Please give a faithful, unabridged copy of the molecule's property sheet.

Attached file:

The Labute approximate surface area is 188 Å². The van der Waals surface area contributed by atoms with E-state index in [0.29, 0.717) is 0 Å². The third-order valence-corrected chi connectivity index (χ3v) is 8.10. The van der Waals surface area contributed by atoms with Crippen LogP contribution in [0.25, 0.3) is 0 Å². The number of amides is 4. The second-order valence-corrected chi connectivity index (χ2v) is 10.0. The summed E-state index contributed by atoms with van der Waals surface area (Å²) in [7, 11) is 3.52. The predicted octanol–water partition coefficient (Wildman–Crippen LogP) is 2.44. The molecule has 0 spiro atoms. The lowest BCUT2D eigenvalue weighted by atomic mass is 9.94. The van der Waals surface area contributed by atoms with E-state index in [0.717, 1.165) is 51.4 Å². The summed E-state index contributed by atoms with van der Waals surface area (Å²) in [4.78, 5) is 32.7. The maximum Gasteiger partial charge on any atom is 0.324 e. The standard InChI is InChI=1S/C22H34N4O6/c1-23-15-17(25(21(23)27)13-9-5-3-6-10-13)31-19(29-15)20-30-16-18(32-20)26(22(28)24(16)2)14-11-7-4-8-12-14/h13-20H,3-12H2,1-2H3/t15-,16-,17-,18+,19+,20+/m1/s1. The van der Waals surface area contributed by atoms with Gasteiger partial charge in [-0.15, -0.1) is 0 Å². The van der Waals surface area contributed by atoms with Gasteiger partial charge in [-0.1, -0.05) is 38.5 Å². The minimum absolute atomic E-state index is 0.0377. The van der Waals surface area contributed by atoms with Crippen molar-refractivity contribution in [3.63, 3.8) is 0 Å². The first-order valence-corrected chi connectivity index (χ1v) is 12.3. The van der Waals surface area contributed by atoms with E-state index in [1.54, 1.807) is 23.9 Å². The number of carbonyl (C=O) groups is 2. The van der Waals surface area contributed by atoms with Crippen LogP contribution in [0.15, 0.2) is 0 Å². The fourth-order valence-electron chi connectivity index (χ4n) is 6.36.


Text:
The Labute approximate surface area is 188 Å². The van der Waals surface area contributed by atoms with E-state index in [0.29, 0.717) is 0 Å². The third-order valence-corrected chi connectivity index (χ3v) is 8.10. The van der Waals surface area contributed by atoms with Crippen LogP contribution in [0.25, 0.3) is 0 Å². The number of amides is 4. The second-order valence-corrected chi connectivity index (χ2v) is 10.0. The summed E-state index contributed by atoms with van der Waals surface area (Å²) in [7, 11) is 3.52. The predicted octanol–water partition coefficient (Wildman–Crippen LogP) is 2.44. The molecule has 0 spiro atoms. The lowest BCUT2D eigenvalue weighted by atomic mass is 9.94. The van der Waals surface area contributed by atoms with E-state index in [0.717, 1.165) is 51.4 Å². The summed E-state index contributed by atoms with van der Waals surface area (Å²) in [4.78, 5) is 32.7. The maximum Gasteiger partial charge on any atom is 0.324 e. The standard InChI is InChI=1S/C22H34N4O6/c1-23-15-17(25(21(23)27)13-9-5-3-6-10-13)31-19(29-15)20-30-16-18(32-20)26(22(28)24(16)2)14-11-7-4-8-12-14/h13-20H,3-12H2,1-2H3/t15-,16-,17-,18+,19+,20+/m1/s1. The van der Waals surface area contributed by atoms with Gasteiger partial charge in [-0.15, -0.1) is 0 Å². The van der Waals surface area contributed by atoms with Gasteiger partial charge in [-0.1, -0.05) is 38.5 Å². The minimum absolute atomic E-state index is 0.0377. The van der Waals surface area contributed by atoms with Crippen molar-refractivity contribution in [3.63, 3.8) is 0 Å². The first-order valence-corrected chi connectivity index (χ1v) is 12.3. The van der Waals surface area contributed by atoms with E-state index in [1.54, 1.807) is 23.9 Å². The number of carbonyl (C=O) groups is 2. The van der Waals surface area contributed by atoms with Crippen LogP contribution in [0.15, 0.2) is 0 Å². The fourth-order valence-electron chi connectivity index (χ4n) is 6.36.